Continuing with the series on Romans 9, we’ll now address the issue of God’s prerogative in saving who He wishes and how Calvinists often misinterpret its implications.
God’s Prerogative Reaffirmed
When speaking to zealous Calvinists, especially those who are very young and/or “educated” by internet echo chambers, the strawmen abound. It’s not uncommon to hear nonsense like,
“Arminians believe that man uses faith to save himself!”
“Free will means that God HAS to save someone who chooses to have faith!”
“The poor Arminian god can’t save people because he’s not sovereign enough to make them believe!”
The problem is further exacerbated by factually sloppy reformed polemicists who put forth no effort whatsoever towards accurate portrayal when discussing Arminian theology, James White being one of the worst offenders,
“…while the synergists get a lot of mileage out of preaching “Jesus loves you and has a wonderful plan for your life if you will only let him into your heart” the absolutely necessary counterpoint to their feel-good proclamation is “however, I can never tell you He can truly save you perfectly and completely because, after all, my entire point is that He is helpless aside from your cooperation. (White, J. , ‘Phil Johnson on “Desire”‘)”
In contrast to White’s blundering portrayal of God being helpless, the scriptural teaching that he attacks so vehemently paints a far different picture than the one he attempts to dupe believers with. In the initial post in this series, we saw that God has an absolute divine prerogative to save whoever He wishes to. On that particular issue I have no disagreement with our Calvinist brethren. What that prerogative entails is another matter altogether.
The term “sovereignty” itself denotes power, dominion, and authority. A king is sovereign over his country, a man is sovereign over his house. To say that God is “absolutely sovereign” is simply to say He’s omnipotent –all-powerful over everything. I wouldn’t think anyone who believes scripture to dispute such a claim. As stated above, this naturally extends to who is saved; God not only has power to save, but a divine right to choose who is saved.
From that premise, the reasoning of most (sans those few who are more logically astute) Calvinists goes something like:
“God can save whoever He wants, therefore God saves who He wants to on an entirely unconditional basis.”
Those of you versed in logic may recognize that this type of reasoning is a non-sequitur, a fallacious conclusion that doesn’t necessarily follow from the premise(s).
The Critical Flaw in the Calvinist’s Reasoning
The reason why such logic doesn’t follow is that power tells us what one is capable of, not how that power is used. One who exercises his power one way rather than another isn’t more powerful for doing so. This can be easily demonstrated from an example of temporal authority. Let’s say there’s a general in the U.S. military who has been assigned an aide. The aide’s task today is to fill out some forms. The general has several options to get him to do so:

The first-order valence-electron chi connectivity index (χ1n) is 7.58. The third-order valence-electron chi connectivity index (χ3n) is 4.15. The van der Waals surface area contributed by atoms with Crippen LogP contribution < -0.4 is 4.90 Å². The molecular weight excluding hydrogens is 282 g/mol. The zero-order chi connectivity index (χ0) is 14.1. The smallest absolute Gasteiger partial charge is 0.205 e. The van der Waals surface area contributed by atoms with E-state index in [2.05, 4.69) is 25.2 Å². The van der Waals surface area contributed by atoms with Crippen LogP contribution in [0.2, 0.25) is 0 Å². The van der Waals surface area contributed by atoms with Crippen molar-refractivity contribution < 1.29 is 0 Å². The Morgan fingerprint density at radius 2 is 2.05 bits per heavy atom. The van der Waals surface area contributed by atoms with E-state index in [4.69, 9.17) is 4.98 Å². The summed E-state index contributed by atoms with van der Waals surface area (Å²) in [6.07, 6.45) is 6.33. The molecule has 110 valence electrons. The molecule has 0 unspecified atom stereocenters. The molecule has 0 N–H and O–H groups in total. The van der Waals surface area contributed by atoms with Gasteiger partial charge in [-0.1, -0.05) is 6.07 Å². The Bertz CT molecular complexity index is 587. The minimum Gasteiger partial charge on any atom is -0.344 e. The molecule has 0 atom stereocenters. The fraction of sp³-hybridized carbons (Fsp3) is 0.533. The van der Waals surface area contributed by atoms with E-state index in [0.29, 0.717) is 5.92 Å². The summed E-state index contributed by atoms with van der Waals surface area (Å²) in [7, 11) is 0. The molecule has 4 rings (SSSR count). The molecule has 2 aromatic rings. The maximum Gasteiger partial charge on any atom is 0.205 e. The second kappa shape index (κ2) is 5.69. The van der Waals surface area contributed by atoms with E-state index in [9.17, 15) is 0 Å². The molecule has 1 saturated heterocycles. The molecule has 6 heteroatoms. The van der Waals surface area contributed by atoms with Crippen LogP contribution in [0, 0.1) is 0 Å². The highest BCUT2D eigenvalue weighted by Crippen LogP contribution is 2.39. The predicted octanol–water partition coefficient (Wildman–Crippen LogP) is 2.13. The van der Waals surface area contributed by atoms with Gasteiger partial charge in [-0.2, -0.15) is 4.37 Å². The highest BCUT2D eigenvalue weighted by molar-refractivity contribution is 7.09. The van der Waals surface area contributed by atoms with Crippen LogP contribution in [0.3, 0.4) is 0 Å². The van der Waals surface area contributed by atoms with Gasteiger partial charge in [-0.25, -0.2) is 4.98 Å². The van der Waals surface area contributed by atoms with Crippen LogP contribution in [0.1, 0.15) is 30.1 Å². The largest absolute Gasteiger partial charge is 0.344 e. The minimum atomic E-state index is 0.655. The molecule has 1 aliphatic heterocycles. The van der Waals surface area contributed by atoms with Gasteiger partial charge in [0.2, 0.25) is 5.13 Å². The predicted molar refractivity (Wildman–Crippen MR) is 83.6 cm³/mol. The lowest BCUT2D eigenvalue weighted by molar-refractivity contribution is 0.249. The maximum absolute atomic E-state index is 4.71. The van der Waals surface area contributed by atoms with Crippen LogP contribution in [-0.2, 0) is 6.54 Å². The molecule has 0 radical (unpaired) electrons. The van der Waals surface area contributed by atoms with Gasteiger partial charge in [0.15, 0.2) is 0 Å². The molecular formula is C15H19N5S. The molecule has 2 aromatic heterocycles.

1. Give the order for him to do so and expect him to obey it without supervision.
1. Give the order for him to do so and expect him to obey it while occasionally checking on his progress.
3. Give the order for him to do so and stand over his shoulder to ensure he obeys it.
Q: Which of these options, if taken, will give the general more authority?
A: None. His rank and how he carries out his mission are two separate issues.
Q: Which of these options, if taken, is an indicator of a more power and/or authority on the general’s part?
A: None. All of these options are within a general’s authority to employ. His choosing one or the other tells us nothing beyond that.
How much authority someone has is no indicator of how said power will be used. Much as in the case of the general above, how and on what basis God chooses to save sinners is His prerogative; one method doesn’t make Him “more sovereign” than another, nor does His omnipotence necessitate only a particular method. This is why the occasions in which the over-zealous Calvinists hurl the typical “you deny God’s sovereignty” charge against someone who believes in conditional election merely show that they’re ignorant of what God’s sovereignty actually means and entails.
Armed with these mistaken principles, Calvinists then proceed to interpret Romans 9 in a likewise errant fashion, so that when the chapter speaks of God’s prerogative in who He saves, e.g. “I will have mercy on whomever I will have mercy, and I will have compassion on whomever I will have compassion,” many eager young Calvinists automatically read, “I will have mercy on whomever I will have mercy, which of course means that I do so on an entirely unconditional basis in accordance with the Westminster confession!” In fact, such a statement doesn’t tell us God’s basis for His choices, merely that who is saved and how is His to decide, which does not preclude His saving people on the conditional basis of faith in Christ.
The concept of God having power to choose who to save itself tells us nothing about how or upon what basis He chooses to save.